Shortbread rounds

My last blog was lemon syllabub and I did suggest you could serve it with ginger biscuits.  However this recipe for shortbread rounds is also perfect to serve with lemon syllabub.  The sweet crunch contrasts nicely with the lemon creaminess of the syllabub and complements it beautifully.  You can cut these into rounds or if you prefer fluted rounds or fingers, or whatever you prefer.

It is said that Scottish shortbread developed from medieval biscuit bread, which was a twice-baked, enriched bread roll dusted with sugar and spices and hardened into a rusk (soft, sweetened biscuit). After a time butter was substituted for yeast, and shortbread was born. Since butter was such an important ingredient, the word “shortbread” derived from shortening. Shortbread may have been made as early as the 12th Century, however its invention is often attributed to Mary, Queen of Scots in the 16th Century. Petticoat tails were a traditional form of shortbread said to be enjoyed by the queen.  Originally shortbread was considered a luxury and only enjoyed during special celebrations or Christmas.

Ingredients (makes 20-24 shortbread)

125g/4oz butter
55g/2oz caster sugar, plus extra to finish
180g/6oz plain flour


Heat the oven to 170C fan/190C/375F/Gas 5.

  1. Beat the butter and the sugar together until smooth.
  2. Stir in the flour to get a smooth paste. Turn on to a work surface and gently roll out until the paste is 1cm/½in thick.
  3. Cut into rounds or fingers and place onto a baking tray. Sprinkle with caster sugar and chill in the fridge for 20 minutes.
  4. Bake in the oven for 15-20 minutes, or until pale golden-brown. Set aside to cool on a wire rack.
  5. If desired you can sprinkle a little more sugar on after they come out of the oven.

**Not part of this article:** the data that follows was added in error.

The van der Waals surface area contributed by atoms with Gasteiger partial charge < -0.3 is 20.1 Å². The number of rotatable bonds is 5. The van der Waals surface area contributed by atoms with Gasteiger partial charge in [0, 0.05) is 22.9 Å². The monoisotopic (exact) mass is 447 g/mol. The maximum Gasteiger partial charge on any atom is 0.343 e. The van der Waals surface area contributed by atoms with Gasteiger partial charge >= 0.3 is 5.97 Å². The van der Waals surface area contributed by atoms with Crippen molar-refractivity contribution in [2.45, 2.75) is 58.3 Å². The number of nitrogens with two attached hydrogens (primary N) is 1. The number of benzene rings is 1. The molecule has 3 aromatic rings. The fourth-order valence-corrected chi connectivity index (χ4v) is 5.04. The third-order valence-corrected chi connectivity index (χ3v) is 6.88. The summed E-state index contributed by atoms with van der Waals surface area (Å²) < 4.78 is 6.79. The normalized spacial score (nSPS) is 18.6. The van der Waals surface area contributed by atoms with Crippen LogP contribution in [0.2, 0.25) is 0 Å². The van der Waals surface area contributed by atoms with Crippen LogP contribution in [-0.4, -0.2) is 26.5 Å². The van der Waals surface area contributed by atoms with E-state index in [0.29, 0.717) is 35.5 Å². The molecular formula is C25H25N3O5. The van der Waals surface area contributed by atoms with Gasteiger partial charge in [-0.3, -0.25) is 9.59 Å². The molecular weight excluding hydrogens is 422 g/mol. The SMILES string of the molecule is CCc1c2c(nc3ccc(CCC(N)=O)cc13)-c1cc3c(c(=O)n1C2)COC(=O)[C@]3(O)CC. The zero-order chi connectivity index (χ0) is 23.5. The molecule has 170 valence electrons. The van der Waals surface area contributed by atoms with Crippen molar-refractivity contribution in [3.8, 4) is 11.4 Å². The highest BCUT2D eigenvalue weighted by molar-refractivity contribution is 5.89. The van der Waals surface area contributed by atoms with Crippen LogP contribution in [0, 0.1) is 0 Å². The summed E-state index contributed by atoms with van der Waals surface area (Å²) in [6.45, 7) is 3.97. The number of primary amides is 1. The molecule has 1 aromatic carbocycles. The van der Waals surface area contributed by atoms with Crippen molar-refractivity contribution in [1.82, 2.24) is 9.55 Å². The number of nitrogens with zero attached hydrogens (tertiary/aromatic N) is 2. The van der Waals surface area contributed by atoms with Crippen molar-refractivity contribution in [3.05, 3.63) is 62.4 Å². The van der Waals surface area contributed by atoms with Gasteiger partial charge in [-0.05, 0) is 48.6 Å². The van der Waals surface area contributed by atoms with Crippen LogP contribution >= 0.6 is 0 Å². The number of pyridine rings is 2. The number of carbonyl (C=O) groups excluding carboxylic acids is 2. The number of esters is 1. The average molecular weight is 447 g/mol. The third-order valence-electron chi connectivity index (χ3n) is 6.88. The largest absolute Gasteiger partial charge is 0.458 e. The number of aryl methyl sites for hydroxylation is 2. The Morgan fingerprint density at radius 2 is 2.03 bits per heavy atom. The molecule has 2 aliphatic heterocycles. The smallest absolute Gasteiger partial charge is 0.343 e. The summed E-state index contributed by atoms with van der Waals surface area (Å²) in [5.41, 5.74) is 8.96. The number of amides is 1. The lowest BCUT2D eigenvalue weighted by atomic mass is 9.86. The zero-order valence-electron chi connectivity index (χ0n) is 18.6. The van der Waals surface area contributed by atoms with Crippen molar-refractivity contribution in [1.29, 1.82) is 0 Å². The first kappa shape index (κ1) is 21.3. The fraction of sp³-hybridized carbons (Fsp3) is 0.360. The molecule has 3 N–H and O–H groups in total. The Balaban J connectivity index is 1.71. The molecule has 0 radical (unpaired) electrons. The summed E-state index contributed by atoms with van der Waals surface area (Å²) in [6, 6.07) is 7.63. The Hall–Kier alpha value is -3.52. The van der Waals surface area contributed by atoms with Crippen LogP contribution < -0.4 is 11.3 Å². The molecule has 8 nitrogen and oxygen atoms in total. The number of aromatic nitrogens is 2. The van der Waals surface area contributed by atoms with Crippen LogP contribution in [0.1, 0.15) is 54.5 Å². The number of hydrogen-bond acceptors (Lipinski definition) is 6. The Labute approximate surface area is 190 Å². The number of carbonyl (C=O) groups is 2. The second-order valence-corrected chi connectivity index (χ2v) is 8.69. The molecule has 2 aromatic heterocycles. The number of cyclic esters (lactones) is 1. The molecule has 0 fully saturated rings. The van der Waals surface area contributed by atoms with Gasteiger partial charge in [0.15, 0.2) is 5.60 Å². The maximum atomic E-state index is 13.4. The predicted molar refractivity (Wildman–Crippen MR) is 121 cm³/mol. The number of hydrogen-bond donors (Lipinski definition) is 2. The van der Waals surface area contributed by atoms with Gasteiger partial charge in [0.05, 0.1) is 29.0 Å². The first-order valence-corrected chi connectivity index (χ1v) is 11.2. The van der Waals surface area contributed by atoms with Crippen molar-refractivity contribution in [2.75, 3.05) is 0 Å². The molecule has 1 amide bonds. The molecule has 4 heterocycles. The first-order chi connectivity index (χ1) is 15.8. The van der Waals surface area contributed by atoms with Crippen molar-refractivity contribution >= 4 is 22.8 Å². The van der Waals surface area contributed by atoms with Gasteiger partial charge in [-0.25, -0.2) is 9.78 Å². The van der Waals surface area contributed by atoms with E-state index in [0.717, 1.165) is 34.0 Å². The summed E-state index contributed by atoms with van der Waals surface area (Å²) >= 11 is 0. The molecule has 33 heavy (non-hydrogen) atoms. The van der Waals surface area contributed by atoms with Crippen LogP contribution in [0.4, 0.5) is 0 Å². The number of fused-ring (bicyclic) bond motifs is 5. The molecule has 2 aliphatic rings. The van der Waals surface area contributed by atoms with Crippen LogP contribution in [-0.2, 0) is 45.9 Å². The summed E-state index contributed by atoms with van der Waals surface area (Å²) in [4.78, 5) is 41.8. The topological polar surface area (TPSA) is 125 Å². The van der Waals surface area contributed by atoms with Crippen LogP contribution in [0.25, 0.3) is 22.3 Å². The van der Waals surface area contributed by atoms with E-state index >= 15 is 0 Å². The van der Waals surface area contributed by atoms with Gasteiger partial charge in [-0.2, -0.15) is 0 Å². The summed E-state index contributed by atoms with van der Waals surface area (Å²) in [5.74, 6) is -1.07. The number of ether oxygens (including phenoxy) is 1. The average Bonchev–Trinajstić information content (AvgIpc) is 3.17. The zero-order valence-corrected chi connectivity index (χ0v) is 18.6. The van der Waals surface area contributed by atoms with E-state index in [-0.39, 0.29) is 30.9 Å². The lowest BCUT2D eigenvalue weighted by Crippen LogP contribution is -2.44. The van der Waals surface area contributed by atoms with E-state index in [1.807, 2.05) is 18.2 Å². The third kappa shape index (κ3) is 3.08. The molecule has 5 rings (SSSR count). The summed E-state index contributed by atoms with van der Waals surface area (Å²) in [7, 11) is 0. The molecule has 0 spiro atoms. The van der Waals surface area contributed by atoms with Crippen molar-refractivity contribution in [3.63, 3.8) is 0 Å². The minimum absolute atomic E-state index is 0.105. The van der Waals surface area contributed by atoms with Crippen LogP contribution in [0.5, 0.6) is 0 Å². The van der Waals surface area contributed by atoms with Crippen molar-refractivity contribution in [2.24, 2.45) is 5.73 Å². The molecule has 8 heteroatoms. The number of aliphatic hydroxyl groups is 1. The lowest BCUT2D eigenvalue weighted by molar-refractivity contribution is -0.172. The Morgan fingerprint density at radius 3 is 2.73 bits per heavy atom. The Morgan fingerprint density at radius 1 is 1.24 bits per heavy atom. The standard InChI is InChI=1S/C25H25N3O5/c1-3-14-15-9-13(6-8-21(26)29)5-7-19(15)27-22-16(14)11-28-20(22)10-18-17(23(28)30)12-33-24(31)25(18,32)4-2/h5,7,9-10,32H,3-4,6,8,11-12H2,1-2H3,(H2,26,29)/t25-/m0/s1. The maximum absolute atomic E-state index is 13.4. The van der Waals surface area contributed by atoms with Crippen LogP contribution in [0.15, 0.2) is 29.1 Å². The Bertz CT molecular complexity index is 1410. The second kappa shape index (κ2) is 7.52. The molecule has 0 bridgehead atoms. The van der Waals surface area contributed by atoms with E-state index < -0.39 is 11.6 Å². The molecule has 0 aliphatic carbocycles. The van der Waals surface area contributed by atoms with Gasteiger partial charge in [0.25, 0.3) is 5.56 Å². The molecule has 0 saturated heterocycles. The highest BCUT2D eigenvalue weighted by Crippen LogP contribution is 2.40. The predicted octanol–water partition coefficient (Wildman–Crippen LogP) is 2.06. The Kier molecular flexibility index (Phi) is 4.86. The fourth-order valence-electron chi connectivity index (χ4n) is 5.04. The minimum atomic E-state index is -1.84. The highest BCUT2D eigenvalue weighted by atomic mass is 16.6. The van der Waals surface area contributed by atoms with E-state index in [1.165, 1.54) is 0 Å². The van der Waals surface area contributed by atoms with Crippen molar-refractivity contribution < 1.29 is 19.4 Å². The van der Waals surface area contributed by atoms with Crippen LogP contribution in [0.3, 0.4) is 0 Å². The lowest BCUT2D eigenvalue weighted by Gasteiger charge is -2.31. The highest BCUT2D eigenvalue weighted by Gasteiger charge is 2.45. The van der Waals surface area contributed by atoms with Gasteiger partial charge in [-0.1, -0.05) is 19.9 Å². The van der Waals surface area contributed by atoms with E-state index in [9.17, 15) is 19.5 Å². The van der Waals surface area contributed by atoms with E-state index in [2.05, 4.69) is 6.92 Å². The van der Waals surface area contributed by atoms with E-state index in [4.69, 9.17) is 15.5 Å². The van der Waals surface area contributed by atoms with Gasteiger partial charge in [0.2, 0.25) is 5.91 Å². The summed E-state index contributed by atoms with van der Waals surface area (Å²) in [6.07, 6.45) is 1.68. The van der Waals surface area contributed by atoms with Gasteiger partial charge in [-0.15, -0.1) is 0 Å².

6. Enjoy!

Tip: this recipe could come in very handy if you want to make a homemade gift.

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Lemon Syllabub

Lemon Syllabub is a classic summer dessert.  I do like refreshing desserts and syllabub seems the perfect end to a meal.  It is said that syllabub is an English dessert that dates back to Tudor times.  Certainly in the form we know it today it was very popular during the Victorian period.  I found my recipe in The best of Mrs Beeton’s Puddings & Desserts.  However, in the original recipe (was called Whipped Syllabub) the wine was not mixed in with the rest of the ingredients but just in the wine glass at the bottom. I prefer my syllabub with all ingredients blended together.  Also I use lemon juice and not orange juice.

This really is a very simple recipe to make.  It can be prepared in advance but as it only takes 10 minutes, it is fine to just whip it up between courses.  Although it is made with double cream, it is so light and the perfect dessert after a rich or spicy meal, as the lemon makes it refreshing.








Serves 4

250 ml double cream
50 ml white wine (original recipe uses red but white works better with the lemon)
50 ml brandy or sherry (I used brandy)
Juice of 1 lemon
Grated rind of 1 lemon
50 g caster sugar


  1. In a bowl whip the cream, adding in the remaining ingredients gradually, in order until the mixture just holds in firm peaks.
  2. Put the mixture into chilled glasses.
  3. Serve

Note: this recipe would be very nice served with ginger biscuits.  Try these ginger cookies

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